Michele Hansen  19:50
It's like your brain is like getting away with something that another part of your brain doesn't want to happen. It's like, sneaking off in the corner and it's like, look at me, I'm just gonna refactor now. You can't see me.
Colleen Schnettler  20:00
It's totally true. Like it, I knew it, right, you're like, this is a waste of time, just stop, but you're like, but it'll be so nice when they're all green. 
Michele Hansen  20:09
And it feels good to complete things. And so work in that, like, I, I'm always amazed when I know the psychology of to do lists that like, I just get a little dopamine hit from checking things off. And so I put things off on it that's like, you know, make the to do list like, you know, walk the dog, like, oh, my gosh, I've gotten five things done already. Look at me. I'm amazing. And then like, then you can power through the rest of it.
Colleen Schnettler  20:31
Yeah, yeah, absolutely. I like it. I'm gonna do that. And, and like I said, you know, I'm just going to focus on little tasks, compounding over time, right. Like, like, this is going really well. Just go really well. So I just got to keep at it, and I can really make some progress.
Michele Hansen  20:50
Yeah, dude. I mean, you're at like 800. MRR like that's,
Colleen Schnettler  20:53
I know.
Michele Hansen  20:55
I think it took us like, six months to get above like, like, 500. Like, 
Colleen Schnettler  21:03
That's encouraging. 
Michele Hansen  21:06
Yeah, this is, this is very, very encouraging. Like it you're like, so you were so chill about it. And you're like, yeah, so that was great. And I hope they use it. And I'm like, I would be like, I don't know. I would not be, I was, I was really struggling to not swear in the beginning of this episode. Like, because we have to, like, flag it that it's, you know, not safe for, you know, and I was like, do not swear, because that's Oh, my God. Amazing.
Colleen Schnettler  21:33
Yes, yes. And I am super pumped. So, Michelle, earlier when I was telling you about this new customer, I have, you mentioned the switch script for customer interviews.
Michele Hansen  21:43
Yeah, one of the scripts I have, which is one of the most common ones. You know, like thinking about that, like, whole project, because it's so like, I just, I keep feeling like I'm in the position you were in, in like, August and September, when you're like, spending all this time and you're like, is this even gonna amount to anything? Like, is this gonna be worth my time? Is anyone gonna buy this? Is, you know, how much do I need to get done now, versus how much do I get done later? You know, so I feel like I have the scripts done, which is pretty awesome. Like, I feel like I had like, 90% of the actual written content, like in a rough draft form. It does need surgery, like it needs, like, there's some structural changes that need to happen. But um, I don't know. Yeah, it's, it's so, it's, it's doing, doing the new stuff, as you've been saying is, is challenging and trying to like, break that down.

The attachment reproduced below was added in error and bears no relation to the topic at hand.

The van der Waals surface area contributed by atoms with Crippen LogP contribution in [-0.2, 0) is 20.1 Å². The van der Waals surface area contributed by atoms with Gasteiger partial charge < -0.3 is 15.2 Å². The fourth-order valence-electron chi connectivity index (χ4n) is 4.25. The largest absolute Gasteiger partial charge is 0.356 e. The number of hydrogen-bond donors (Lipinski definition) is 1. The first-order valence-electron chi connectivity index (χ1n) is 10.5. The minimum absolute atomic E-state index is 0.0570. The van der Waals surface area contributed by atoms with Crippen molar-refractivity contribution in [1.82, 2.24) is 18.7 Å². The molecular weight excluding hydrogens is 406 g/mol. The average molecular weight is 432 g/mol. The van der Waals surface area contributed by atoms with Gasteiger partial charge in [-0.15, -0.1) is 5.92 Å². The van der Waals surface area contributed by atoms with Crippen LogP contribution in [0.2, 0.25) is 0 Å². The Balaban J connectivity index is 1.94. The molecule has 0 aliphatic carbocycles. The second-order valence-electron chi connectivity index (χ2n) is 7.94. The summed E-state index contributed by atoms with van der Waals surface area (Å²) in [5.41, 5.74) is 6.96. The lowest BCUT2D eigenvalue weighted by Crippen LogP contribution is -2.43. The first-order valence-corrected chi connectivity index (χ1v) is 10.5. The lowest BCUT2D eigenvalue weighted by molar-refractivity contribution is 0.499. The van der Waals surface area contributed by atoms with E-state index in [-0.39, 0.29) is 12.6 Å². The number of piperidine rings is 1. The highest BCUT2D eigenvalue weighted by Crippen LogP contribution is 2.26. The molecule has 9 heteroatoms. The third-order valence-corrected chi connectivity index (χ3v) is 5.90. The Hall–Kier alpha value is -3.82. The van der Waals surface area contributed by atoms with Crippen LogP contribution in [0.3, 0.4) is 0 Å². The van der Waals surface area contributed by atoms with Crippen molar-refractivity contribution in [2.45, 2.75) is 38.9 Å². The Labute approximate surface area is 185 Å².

Colleen Schnettler  22:44
I can't believe how much you have done.
Michele Hansen  22:48
I'm Marie Kondo-ing my brain. There's a lot of like, there's a lot of stuff in Michele's mental attic here. We're just pulling it all out. You know, I'm not building new pieces of furniture, we're just bringing down, you know, the old secretary desk and putting it in the yard. That’s what I feel like I’m mentally doing.
Colleen Schnettler  23:01
Still, most people talk about writing a book and then it takes like two years, you're gonna be done in like, six months.
Michele Hansen  23:07
I actually don't know how long it's gonna take. Like, I was trying to ask friends who've written books, like, how long did it take to go from like, rough draft to actually publishing something, and it seems like there's a huge variability and also like getting responses from people and they're like, oh, well, then we send it to my editor once we finished every chapter, and I'm like, okay, I don't have an editor like, I'm, like, I'm gonna, like, print out this whole thing, and go through it with a red pen. And I have a couple of friends who I know are, you know, good editors, who will not be nice to me. Like, they will tell me when something doesn't make sense. They aren't in the target market, open it up to other people, as well, a ton of people from the newsletter have been interested in reading it. Um, yeah, I have no idea how long it's gonna take until it's actually, and then also, okay, so this is something I'm trying to figure out. And maybe you can, like, sort of help me think this through. So in my head, I realize that I've been like, okay, so I'm gonna have an e-book and a book book, and like, I guess, an audio book, and then do I need like, you know, maybe it'll be good to have some sort of, like, package that goes with the e-book or something. And then like, but as I think about, like, creating all of that would take me so long. And so it's like, what do I do first? Like, like, which one of those is launched first? Like, I feel like I need to even do that. Because, because if I start thinking about, you know, recording an audio book and stuff, like, like, I mean, this just this to the position that you were in in September like this, I could just keep adding features to this forever and then never like,